If you've reached the end of Minecraft, you're probably familiar with the End Poem, a philosophical screed about your relationship with the game and what it means in the grand scheme of things. Well, Julian Gough, the writer of the End Poem, has just made the entire thing public domain, so you're now free to use it pretty much however you please under a Creative Commons Public Domain license.
Gough's tale of what happened to the End Poem after he wrote it around the time of Minecraft's launch is a lengthy one. In essence, Gough created the poem for Notch, who wanted something that encapsulated his life philosophy but couldn't write it himself. Gough came up with the End Poem, which Notch loved, summarily including it in the final Minecraft release.
Mojang tried to get Gough to sign a contract regarding the rights to the End Poem, a contract he didn't read until a few years later after he'd parted ways with Notch and Mojang. However, when Microsoft bought Mojang in 2014, the studio chased Gough up to sign the contract, upon which he said he read it for the first time and discovered it was "worse than [he'd] even imagined".
As a result of his distaste for the contract, Gough decided not to sign it, which apparently made both Mojang and Notch himself angry. Gough postulated that chasing him up for the contract at this stage was Microsoft doing its due diligence on Mojang and making sure all the i's were dotted and the t's were crossed; a loose end like Gough still owning the End Poem might be a problem.
In the end, it didn't turn out to be an issue, and the Microsoft-Mojang deal was closed. Gough soldiered on for the next few years, occasionally "wak[ing] up in the middle of the night angry and frustrated" with Mojang and Minecraft. However, after a "transcendent experience" involving psychedelic mushrooms last year, Gough apparently realized that if he owned the rights to the End Poem, the right thing to do was to "liberate the End Poem".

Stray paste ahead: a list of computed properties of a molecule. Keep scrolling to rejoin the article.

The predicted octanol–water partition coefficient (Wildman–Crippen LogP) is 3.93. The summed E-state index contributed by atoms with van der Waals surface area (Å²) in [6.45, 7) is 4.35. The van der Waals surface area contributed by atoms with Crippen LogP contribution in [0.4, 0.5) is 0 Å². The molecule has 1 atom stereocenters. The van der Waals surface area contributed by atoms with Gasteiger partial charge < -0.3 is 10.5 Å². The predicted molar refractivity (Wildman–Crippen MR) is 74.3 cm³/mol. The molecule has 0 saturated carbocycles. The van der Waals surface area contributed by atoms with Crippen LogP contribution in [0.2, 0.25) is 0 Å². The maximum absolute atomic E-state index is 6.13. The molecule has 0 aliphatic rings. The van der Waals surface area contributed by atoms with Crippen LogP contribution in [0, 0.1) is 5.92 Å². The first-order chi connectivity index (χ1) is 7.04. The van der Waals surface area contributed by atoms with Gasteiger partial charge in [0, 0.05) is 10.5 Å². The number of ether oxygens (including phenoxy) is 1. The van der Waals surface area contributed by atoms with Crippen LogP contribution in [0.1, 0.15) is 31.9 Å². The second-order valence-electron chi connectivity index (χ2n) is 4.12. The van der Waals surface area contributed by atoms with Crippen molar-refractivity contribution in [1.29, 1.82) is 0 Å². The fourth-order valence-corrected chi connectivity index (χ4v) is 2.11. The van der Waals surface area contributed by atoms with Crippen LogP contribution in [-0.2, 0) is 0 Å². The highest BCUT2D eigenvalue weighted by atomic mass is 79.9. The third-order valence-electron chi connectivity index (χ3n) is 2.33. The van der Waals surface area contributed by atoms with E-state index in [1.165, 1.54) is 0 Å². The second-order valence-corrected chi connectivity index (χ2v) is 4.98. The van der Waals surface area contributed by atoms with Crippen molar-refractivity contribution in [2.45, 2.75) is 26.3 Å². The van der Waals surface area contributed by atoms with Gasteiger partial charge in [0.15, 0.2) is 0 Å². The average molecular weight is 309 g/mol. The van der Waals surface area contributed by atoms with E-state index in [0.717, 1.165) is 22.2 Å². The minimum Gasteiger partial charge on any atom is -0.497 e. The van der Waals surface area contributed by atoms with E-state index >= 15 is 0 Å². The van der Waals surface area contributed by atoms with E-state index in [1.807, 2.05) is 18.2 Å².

As such, the End Poem is now available via public domain, which means you're free to use it however you like; you can put it on T-shirts, remix it, dramatize it on YouTube, or whatever else you choose to do. Gough says that if you do make money with your creations, you should "think differently about that money" and give it away to "some person or cause you love".
Of course, this is far from the first David-and-Goliath-style story involving an individual and a corporation. Earlier this year, Doom Eternal composer Mick Gordon offered a lengthy rebuttal to Id Software and Bethesda over that game's controversial soundtrack release. That story is slightly different because Gordon seems angry rather than at cosmic peace with the universe, but it still feels like a story of a corporation trying to run roughshod over a person who contributed something creatively to a massive hit game.
Minecraft, naturally, continues to be a huge hit. The game is receiving some DLC based on the hit TV show Avatar: The Last Airbender, and an RTS-style spinoff by the name of Minecraft Legends is also currently in the works, so the franchise is still going from strength to strength. The End Poem may or may not be an integral part of Minecraft for you, but I'd recommend reading through Gough's exhaustive account of his experience with Mojang at any rate.
Update December 9th 8:11AM: We contacted Microsoft about this story, but the company declined to comment.